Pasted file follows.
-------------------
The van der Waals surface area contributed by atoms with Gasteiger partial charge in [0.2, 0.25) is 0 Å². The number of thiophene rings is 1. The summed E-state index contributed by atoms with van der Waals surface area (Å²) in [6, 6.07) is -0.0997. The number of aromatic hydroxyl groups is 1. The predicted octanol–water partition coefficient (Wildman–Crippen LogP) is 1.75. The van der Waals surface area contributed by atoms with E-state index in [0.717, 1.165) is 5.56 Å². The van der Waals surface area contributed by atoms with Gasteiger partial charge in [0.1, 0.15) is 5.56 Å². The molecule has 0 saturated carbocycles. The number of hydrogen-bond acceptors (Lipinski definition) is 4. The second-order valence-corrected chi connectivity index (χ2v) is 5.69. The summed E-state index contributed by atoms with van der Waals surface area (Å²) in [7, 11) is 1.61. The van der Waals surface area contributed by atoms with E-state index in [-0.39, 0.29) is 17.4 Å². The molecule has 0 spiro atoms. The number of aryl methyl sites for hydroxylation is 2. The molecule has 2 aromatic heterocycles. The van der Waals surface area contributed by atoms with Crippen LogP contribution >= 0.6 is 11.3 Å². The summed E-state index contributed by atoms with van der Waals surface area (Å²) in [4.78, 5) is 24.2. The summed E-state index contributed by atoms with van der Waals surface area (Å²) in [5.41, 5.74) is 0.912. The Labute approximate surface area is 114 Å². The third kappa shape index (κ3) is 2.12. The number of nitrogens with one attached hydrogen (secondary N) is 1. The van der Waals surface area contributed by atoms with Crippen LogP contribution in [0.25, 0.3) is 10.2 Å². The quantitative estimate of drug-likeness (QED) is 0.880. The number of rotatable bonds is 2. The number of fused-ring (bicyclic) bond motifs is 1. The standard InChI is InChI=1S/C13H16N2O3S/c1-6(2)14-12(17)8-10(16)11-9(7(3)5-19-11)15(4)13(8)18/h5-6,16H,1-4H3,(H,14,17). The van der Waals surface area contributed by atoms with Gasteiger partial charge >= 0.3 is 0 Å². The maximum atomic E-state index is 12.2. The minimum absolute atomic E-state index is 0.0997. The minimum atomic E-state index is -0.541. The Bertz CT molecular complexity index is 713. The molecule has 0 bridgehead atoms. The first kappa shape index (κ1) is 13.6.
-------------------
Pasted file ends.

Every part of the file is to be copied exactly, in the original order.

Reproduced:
The van der Waals surface area contributed by atoms with Gasteiger partial charge in [0.2, 0.25) is 0 Å². The number of thiophene rings is 1. The summed E-state index contributed by atoms with van der Waals surface area (Å²) in [6, 6.07) is -0.0997. The number of aromatic hydroxyl groups is 1. The predicted octanol–water partition coefficient (Wildman–Crippen LogP) is 1.75. The van der Waals surface area contributed by atoms with E-state index in [0.717, 1.165) is 5.56 Å². The van der Waals surface area contributed by atoms with Gasteiger partial charge in [0.1, 0.15) is 5.56 Å². The molecule has 0 saturated carbocycles. The number of hydrogen-bond acceptors (Lipinski definition) is 4. The second-order valence-corrected chi connectivity index (χ2v) is 5.69. The summed E-state index contributed by atoms with van der Waals surface area (Å²) in [7, 11) is 1.61. The van der Waals surface area contributed by atoms with E-state index in [-0.39, 0.29) is 17.4 Å². The molecule has 0 spiro atoms. The number of aryl methyl sites for hydroxylation is 2. The molecule has 2 aromatic heterocycles. The van der Waals surface area contributed by atoms with Crippen LogP contribution >= 0.6 is 11.3 Å². The summed E-state index contributed by atoms with van der Waals surface area (Å²) in [4.78, 5) is 24.2. The summed E-state index contributed by atoms with van der Waals surface area (Å²) in [5.41, 5.74) is 0.912. The Labute approximate surface area is 114 Å². The third kappa shape index (κ3) is 2.12. The number of nitrogens with one attached hydrogen (secondary N) is 1. The van der Waals surface area contributed by atoms with Crippen LogP contribution in [0.25, 0.3) is 10.2 Å². The quantitative estimate of drug-likeness (QED) is 0.880. The number of rotatable bonds is 2. The number of fused-ring (bicyclic) bond motifs is 1. The standard InChI is InChI=1S/C13H16N2O3S/c1-6(2)14-12(17)8-10(16)11-9(7(3)5-19-11)15(4)13(8)18/h5-6,16H,1-4H3,(H,14,17). The van der Waals surface area contributed by atoms with Gasteiger partial charge >= 0.3 is 0 Å². The maximum atomic E-state index is 12.2. The minimum absolute atomic E-state index is 0.0997. The minimum atomic E-state index is -0.541. The Bertz CT molecular complexity index is 713. The molecule has 0 bridgehead atoms. The first kappa shape index (κ1) is 13.6.